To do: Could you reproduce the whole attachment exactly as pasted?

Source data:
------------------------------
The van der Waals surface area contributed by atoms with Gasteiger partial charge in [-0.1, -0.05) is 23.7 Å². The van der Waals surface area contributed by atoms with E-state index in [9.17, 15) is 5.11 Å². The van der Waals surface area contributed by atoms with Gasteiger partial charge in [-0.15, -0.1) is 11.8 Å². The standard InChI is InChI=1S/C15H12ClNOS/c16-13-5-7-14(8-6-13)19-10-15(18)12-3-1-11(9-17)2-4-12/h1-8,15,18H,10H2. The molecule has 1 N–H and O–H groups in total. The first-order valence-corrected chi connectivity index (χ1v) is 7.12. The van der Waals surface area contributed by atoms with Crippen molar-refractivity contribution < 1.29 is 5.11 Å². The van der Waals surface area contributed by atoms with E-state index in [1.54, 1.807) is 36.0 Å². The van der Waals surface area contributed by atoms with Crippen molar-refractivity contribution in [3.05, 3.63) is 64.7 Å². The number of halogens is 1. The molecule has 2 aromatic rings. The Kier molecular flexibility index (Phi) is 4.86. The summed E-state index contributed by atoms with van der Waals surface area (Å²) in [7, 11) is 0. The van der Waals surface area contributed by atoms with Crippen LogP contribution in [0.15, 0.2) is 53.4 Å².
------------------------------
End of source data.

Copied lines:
The van der Waals surface area contributed by atoms with Gasteiger partial charge in [-0.1, -0.05) is 23.7 Å². The van der Waals surface area contributed by atoms with E-state index in [9.17, 15) is 5.11 Å². The van der Waals surface area contributed by atoms with Gasteiger partial charge in [-0.15, -0.1) is 11.8 Å². The standard InChI is InChI=1S/C15H12ClNOS/c16-13-5-7-14(8-6-13)19-10-15(18)12-3-1-11(9-17)2-4-12/h1-8,15,18H,10H2. The molecule has 1 N–H and O–H groups in total. The first-order valence-corrected chi connectivity index (χ1v) is 7.12. The van der Waals surface area contributed by atoms with Crippen molar-refractivity contribution < 1.29 is 5.11 Å². The van der Waals surface area contributed by atoms with E-state index in [1.54, 1.807) is 36.0 Å². The van der Waals surface area contributed by atoms with Crippen molar-refractivity contribution in [3.05, 3.63) is 64.7 Å². The number of halogens is 1. The molecule has 2 aromatic rings. The Kier molecular flexibility index (Phi) is 4.86. The summed E-state index contributed by atoms with van der Waals surface area (Å²) in [7, 11) is 0. The van der Waals surface area contributed by atoms with Crippen LogP contribution in [0.15, 0.2) is 53.4 Å².